The 300 is obviously larger and heavier than the 80-400 but it's also far less weighty and smaller than your previous 400/2.8. But if it's going to be a pain (or PITA) to lug around you'll be tempted to leave it behind.

I'd think a 300/2.8 with 1.4 and 1.7 (and possibly the 2.0) TC's give you longer reach flexibility but at the expense of futzing with TC's....if speed is of the essence then the zoom makes sense.....
 
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Some random thoughts...

Does the extra 100mm of reach make a difference or will you be able to crop a 300 shot as if it were taken with a 400?

Subject isolation (and bokeh) will be better with the 2.8 lens....

The 300/1.4 combo brings it close to the FL of the zoom but it's still a stop faster. A 300/1.7 combo is still quite good and better than the 80-400/1.4 combo from the reports I read.

The 300 is obviously larger and heavier than the 80-400 but it's also far less weighty and smaller than your previous 400/2.8. But if it's going to be a pain (or PITA) to lug around you'll be tempted to leave it behind.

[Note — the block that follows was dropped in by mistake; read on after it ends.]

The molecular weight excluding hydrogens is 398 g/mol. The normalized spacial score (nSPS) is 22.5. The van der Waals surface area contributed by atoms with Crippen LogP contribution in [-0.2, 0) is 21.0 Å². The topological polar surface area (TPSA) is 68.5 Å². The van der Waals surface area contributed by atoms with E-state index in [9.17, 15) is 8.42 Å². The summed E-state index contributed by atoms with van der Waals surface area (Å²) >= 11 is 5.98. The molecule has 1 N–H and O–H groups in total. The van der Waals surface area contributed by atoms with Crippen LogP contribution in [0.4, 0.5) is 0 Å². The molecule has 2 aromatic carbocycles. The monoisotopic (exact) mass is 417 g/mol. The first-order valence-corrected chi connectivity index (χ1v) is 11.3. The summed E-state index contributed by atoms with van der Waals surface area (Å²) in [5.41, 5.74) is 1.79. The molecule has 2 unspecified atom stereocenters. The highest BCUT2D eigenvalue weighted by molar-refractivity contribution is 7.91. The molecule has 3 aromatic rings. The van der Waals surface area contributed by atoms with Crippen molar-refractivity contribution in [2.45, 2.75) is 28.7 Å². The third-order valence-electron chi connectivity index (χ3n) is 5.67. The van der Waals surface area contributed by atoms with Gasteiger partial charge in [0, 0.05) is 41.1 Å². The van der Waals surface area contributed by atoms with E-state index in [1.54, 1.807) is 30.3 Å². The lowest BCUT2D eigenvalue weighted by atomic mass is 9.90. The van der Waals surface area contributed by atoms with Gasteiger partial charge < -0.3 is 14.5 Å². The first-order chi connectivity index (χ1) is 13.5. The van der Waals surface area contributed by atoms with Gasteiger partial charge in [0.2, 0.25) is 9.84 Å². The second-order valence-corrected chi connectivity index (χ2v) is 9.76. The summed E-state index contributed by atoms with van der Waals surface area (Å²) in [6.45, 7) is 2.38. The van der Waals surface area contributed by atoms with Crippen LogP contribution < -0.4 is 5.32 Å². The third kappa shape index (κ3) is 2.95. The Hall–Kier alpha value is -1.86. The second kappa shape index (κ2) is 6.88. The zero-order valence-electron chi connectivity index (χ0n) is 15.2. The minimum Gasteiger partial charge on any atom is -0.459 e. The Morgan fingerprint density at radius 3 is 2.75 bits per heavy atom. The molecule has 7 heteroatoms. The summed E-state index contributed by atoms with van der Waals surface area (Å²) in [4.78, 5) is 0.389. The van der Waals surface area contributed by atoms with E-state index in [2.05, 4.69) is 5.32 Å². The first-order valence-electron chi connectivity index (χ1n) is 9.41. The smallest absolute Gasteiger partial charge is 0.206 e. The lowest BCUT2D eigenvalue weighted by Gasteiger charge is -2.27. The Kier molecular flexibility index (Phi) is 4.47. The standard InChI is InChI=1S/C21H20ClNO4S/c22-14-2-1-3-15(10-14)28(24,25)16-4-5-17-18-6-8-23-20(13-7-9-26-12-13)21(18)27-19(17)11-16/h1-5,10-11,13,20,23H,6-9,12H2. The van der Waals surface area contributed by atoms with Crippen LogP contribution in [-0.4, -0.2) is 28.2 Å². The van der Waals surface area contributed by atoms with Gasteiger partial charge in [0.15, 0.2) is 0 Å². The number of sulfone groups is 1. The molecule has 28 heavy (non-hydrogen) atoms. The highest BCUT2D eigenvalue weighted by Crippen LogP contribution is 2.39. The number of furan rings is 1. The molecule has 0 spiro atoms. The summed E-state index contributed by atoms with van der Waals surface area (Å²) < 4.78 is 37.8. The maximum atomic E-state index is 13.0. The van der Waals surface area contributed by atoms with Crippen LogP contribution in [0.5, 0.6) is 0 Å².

I'd think a 300/2.8 with 1.4 and 1.7 (and possibly the 2.0) TC's give you longer reach flexibility but at the expense of futzing with TC's....if speed is of the essence then the zoom makes sense.....

agree with Geof
if it were me, I'd think long term and go for the faster 300
if you still need zomm range down to short telephoto, I'd plan to add in a 80-200 or 70-200, at a later date
if budget demanded, that could be an older 80-200 2.8 ED AF, which I've seen around for under $400 (for the push pull), and also works better that i expected with a TC
the extra stop gets more important, in my opinion, with longer focal lengths. not just for the DOF and subject separation, but faster shutter speeds are more important with long lenses
but its your choice in the end. if total size and weight for the kit is higher priority, then the 80-400 may be more practical for you